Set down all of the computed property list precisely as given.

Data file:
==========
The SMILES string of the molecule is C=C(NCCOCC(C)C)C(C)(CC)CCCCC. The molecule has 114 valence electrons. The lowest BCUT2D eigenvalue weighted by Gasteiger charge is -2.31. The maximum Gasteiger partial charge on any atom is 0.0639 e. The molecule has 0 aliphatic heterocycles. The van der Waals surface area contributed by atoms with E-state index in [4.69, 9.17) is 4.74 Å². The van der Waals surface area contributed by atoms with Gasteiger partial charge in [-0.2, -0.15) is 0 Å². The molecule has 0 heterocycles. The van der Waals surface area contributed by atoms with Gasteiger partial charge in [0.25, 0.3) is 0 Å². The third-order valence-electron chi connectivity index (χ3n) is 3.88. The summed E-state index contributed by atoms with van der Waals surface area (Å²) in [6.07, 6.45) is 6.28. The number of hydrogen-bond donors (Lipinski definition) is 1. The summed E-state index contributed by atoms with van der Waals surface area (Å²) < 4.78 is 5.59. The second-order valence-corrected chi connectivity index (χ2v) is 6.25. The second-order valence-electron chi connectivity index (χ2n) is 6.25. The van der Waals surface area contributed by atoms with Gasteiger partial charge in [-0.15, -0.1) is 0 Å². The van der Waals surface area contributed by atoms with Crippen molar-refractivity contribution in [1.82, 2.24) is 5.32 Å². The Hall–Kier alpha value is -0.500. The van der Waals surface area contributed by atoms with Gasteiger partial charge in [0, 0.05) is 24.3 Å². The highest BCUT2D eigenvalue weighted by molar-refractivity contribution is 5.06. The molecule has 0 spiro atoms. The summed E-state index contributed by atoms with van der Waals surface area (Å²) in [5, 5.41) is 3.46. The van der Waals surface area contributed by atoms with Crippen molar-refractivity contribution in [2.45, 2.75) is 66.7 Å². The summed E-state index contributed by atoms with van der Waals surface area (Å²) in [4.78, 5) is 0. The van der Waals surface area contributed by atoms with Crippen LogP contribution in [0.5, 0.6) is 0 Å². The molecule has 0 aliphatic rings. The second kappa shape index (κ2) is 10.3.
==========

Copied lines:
The SMILES string of the molecule is C=C(NCCOCC(C)C)C(C)(CC)CCCCC. The molecule has 114 valence electrons. The lowest BCUT2D eigenvalue weighted by Gasteiger charge is -2.31. The maximum Gasteiger partial charge on any atom is 0.0639 e. The molecule has 0 aliphatic heterocycles. The van der Waals surface area contributed by atoms with E-state index in [4.69, 9.17) is 4.74 Å². The van der Waals surface area contributed by atoms with Gasteiger partial charge in [-0.2, -0.15) is 0 Å². The molecule has 0 heterocycles. The van der Waals surface area contributed by atoms with Gasteiger partial charge in [0.25, 0.3) is 0 Å². The third-order valence-electron chi connectivity index (χ3n) is 3.88. The summed E-state index contributed by atoms with van der Waals surface area (Å²) in [6.07, 6.45) is 6.28. The number of hydrogen-bond donors (Lipinski definition) is 1. The summed E-state index contributed by atoms with van der Waals surface area (Å²) < 4.78 is 5.59. The second-order valence-corrected chi connectivity index (χ2v) is 6.25. The second-order valence-electron chi connectivity index (χ2n) is 6.25. The van der Waals surface area contributed by atoms with Gasteiger partial charge in [-0.15, -0.1) is 0 Å². The van der Waals surface area contributed by atoms with Crippen molar-refractivity contribution in [1.82, 2.24) is 5.32 Å². The Hall–Kier alpha value is -0.500. The van der Waals surface area contributed by atoms with Gasteiger partial charge in [0, 0.05) is 24.3 Å². The highest BCUT2D eigenvalue weighted by molar-refractivity contribution is 5.06. The molecule has 0 spiro atoms. The summed E-state index contributed by atoms with van der Waals surface area (Å²) in [5, 5.41) is 3.46. The van der Waals surface area contributed by atoms with Crippen molar-refractivity contribution in [2.45, 2.75) is 66.7 Å². The summed E-state index contributed by atoms with van der Waals surface area (Å²) in [4.78, 5) is 0. The van der Waals surface area contributed by atoms with Crippen LogP contribution in [0.5, 0.6) is 0 Å². The molecule has 0 aliphatic rings. The second kappa shape index (κ2) is 10.3.